The Planning Commission took a first step Thursday toward a project to build a 555-bed hospital in the Tenderloin. The plan would also reduce St. Luke’s from a 225- to an 86-bed facility, and would alter the rest of the California Pacific Medical Center’s four-hospital network in San Francisco.
About 150 people struggled to get into the commission meeting and officers had to shut the doors to the room so it wouldn’t overflow.
Residents and commissioners both worried that reducing St. Luke’s capacity by more than 60 percent would leave the Mission and much of San Francisco without enough access to nearby medical care.
“If you look at the map, you will see this wide expanse of nothing, but there are a lot of single-family dwellings and condominiums there,” said Betty Landis, an Aging and Adult Services commissioner who spoke during public comment. “These people need health services also.”
The master plan passed through public comment by a vote of 5 to 2, and the commission will now begin a more in-depth investigation of how each hospital project would impact its surrounding environment. That should be completed and voted upon early next year, said Commissioner William Lee.
If the Planning Commission approves the rebuild project, it will get sent to the Board of Supervisors for further review.
The plan would make the new hospital at Cathedral Hill in the Tenderloin the centerpiece of the California Pacific Medical Center’s vision for its hospitals in the city. The center is a subsidiary of Sutter Health.
Top medical center administrators said that would allow them to provider better quality and more cost-effective care.
Labor leaders from unions related to the construction industry also advocated that the new hospital project be approved.
Even commissioners who accepted the plan, however, were critical, saying the proposal would impact property prices in the Tenderloin and require revisions to the zoning code because of the building’s size and height.
“When you bring that many employees into that location, your rents are going to skyrocket in the area,” said Commission President Ron Miguel. “That will change the neighborhood form what it is now. It will be automatic.”
The new building, which would be built at Geary Boulevard and S. Van Ness Avenue, would require the demolition of 25 housing units and several small businesses, and would displace 14 people.
Medical Center administrators said they would build alternative housing and relocate people, but residents said they haven’t seen a firm commitment yet.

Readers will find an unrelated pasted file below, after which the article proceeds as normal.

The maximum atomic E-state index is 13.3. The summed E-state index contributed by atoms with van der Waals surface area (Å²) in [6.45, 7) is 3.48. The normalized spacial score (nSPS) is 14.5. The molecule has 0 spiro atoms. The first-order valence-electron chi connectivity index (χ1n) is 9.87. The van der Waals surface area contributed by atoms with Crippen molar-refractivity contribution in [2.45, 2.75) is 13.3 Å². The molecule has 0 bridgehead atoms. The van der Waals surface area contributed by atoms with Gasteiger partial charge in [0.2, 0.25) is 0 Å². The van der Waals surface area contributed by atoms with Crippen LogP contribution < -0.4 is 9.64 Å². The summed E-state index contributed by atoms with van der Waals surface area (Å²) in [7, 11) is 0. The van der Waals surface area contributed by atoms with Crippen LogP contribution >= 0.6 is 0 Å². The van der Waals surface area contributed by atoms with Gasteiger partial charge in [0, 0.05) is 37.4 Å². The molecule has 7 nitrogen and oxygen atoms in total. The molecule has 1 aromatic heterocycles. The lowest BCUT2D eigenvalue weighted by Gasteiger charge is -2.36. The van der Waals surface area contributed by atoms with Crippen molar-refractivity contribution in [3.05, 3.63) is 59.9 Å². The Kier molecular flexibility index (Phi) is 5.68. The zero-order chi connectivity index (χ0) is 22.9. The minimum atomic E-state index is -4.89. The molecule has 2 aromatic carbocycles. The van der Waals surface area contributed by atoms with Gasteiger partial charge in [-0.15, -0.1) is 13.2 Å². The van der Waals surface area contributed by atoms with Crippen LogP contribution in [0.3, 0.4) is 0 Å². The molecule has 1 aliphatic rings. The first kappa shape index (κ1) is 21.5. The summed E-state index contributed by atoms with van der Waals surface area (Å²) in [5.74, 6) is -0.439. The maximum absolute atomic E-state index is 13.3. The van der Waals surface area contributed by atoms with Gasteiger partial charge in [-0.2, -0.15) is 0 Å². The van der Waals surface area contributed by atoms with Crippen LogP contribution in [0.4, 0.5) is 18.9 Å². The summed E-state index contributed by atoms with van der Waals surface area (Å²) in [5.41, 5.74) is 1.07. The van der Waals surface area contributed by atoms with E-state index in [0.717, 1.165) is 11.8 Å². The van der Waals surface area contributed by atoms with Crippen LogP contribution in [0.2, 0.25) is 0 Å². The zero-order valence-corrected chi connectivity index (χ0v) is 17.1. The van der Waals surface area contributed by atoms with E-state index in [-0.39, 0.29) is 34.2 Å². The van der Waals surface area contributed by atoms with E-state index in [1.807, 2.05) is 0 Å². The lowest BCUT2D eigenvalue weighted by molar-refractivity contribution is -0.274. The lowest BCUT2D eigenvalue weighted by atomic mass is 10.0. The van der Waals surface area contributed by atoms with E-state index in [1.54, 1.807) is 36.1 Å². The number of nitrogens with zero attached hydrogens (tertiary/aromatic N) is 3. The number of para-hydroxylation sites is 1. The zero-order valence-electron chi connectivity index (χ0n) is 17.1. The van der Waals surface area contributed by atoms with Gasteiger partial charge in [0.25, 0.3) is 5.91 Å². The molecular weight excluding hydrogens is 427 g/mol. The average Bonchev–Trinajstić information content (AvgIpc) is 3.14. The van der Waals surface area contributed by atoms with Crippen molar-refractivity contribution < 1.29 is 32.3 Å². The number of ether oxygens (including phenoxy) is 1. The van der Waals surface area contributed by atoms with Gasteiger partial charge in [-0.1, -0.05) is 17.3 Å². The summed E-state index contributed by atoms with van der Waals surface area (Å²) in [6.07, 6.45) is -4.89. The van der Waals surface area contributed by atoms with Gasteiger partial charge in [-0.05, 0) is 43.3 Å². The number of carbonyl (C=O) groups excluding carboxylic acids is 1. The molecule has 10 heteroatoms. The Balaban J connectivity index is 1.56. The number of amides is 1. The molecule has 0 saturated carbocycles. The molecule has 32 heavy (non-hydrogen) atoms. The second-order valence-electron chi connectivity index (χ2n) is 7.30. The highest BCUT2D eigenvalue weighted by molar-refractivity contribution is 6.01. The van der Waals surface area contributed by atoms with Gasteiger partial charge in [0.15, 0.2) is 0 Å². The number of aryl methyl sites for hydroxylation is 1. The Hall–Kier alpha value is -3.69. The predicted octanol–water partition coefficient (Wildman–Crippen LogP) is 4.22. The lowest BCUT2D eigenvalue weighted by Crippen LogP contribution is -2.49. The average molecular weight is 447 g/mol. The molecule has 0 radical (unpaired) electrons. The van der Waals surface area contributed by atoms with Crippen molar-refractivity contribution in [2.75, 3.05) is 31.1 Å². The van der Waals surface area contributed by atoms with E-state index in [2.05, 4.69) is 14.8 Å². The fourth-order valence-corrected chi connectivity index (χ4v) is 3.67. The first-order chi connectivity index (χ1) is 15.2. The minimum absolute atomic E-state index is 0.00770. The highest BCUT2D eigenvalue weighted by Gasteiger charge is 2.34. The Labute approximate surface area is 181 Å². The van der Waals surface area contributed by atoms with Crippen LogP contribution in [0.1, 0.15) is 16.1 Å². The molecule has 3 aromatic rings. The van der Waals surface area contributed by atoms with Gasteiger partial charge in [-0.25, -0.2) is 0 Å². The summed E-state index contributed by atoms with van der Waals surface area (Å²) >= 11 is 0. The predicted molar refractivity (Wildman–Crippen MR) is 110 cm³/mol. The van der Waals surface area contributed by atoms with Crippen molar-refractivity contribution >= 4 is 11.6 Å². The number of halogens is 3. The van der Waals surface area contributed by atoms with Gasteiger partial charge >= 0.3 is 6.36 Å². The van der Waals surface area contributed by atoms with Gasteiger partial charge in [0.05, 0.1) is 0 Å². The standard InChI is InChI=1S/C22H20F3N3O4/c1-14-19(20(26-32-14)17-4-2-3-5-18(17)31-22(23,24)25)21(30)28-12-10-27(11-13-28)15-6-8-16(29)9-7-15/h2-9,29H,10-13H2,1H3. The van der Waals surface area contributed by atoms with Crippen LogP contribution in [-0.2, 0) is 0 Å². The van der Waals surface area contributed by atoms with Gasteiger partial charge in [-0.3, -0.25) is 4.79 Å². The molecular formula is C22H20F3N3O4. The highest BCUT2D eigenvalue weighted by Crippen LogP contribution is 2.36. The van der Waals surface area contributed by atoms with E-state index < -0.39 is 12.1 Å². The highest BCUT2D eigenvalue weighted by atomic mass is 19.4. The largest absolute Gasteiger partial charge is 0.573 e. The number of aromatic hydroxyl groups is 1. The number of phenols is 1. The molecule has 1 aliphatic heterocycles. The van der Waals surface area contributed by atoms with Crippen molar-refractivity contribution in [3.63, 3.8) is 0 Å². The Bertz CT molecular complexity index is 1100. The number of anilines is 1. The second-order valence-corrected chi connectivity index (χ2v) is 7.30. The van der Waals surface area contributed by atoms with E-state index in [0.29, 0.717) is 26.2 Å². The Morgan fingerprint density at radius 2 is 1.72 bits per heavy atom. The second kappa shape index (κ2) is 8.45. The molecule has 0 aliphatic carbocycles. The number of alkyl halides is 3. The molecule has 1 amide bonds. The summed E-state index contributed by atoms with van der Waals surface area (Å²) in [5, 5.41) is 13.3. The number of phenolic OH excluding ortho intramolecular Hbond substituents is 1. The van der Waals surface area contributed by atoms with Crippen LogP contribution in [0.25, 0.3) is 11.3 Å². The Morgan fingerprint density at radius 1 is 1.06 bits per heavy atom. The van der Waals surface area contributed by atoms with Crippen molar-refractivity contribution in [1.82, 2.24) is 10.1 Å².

“I’m a senior citizen living entirely on social security,” said John Cragin, a resident whose apartment will be demolished if the new hospital is built. “My main concern is that we have affordable housing and that we be assured of that before we are evicted.”
Other criticism centered on the downsizing of St. Luke’s.
Advocates of the new hospital point out that the new building would meet state-mandated earthquake standards and would feature private rooms, expanded emergency room facilities, a labor and delivery unit, and a surgical unit.
But several planning commissioners expressed concerns that the smaller hospital will leave the Mission and other communities without enough hospital space.
The proposal to downsize St. Luke’s comes as San Francisco General Hospital is beginning construction on a new hospital rebuild of its own, but the project will only result in a net increase of 32 beds.
That’s nowhere near the number of beds that could be decreased at St. Luke’s, and commissioners said a smaller hospital may not be able to meet the health care demand of the surrounding neighborhoods.
“We need to have a separate hearing on St. Luke’s specifically, because there are still a lot of unanswered questions,” said Commissioner Gwyneth Borden. “What everyone wants is certainty that St. Luke’s will meet the community’s needs.”
No date or time for a separate hearing on St. Luke’s was made public at the time of the meeting.
Immediate notice: This is a retraction of my earlier posting upon this article. I reacted hastily and without thinking. In short, I Palinized close to a week after the meeting. I felt that the other side of this argument was not fairly presented within the article and in a misguided attempt to prevent the other side from being pushed off into a corner spoke for them without permission. o However, I do remember that there were a number of signatures from the other side concerning the CPMC project and confused that number with the number of signatures concerning the TL residents ability to access healthcare from the new CPMC hospital.
So, please do not associate this behavior with the Good Neighbor Coalition or the Church itself,nor believe that this is how I normally conduct myself it is not. I wrote my comment to the paper writing this article believing others would not see it. Other than that I believe that the hospital could be a very positive force within in the TL if the entire project is done with consideration being given to the TL residents.
Being one of the individuals that was present during that time; it pains me to say that only part of your reporting is accurate. Yes, I’m guy wearing a tie and glasses. I am also the MHSA Advocate for San Francisco Lighthouse Church. This is something that you failed to mention in your report. You also failed to mention that at least 700 individuals signed a petition against this project. Thus, it would be obvious that this project would displace far more than 14 people. It would actually displace 100s of individuals and further marginalize both the African American and Hispanic community within San Francisco. Perhaps you need to contact the Good Neighbor Organization and actually acquire facts pertinent to this report.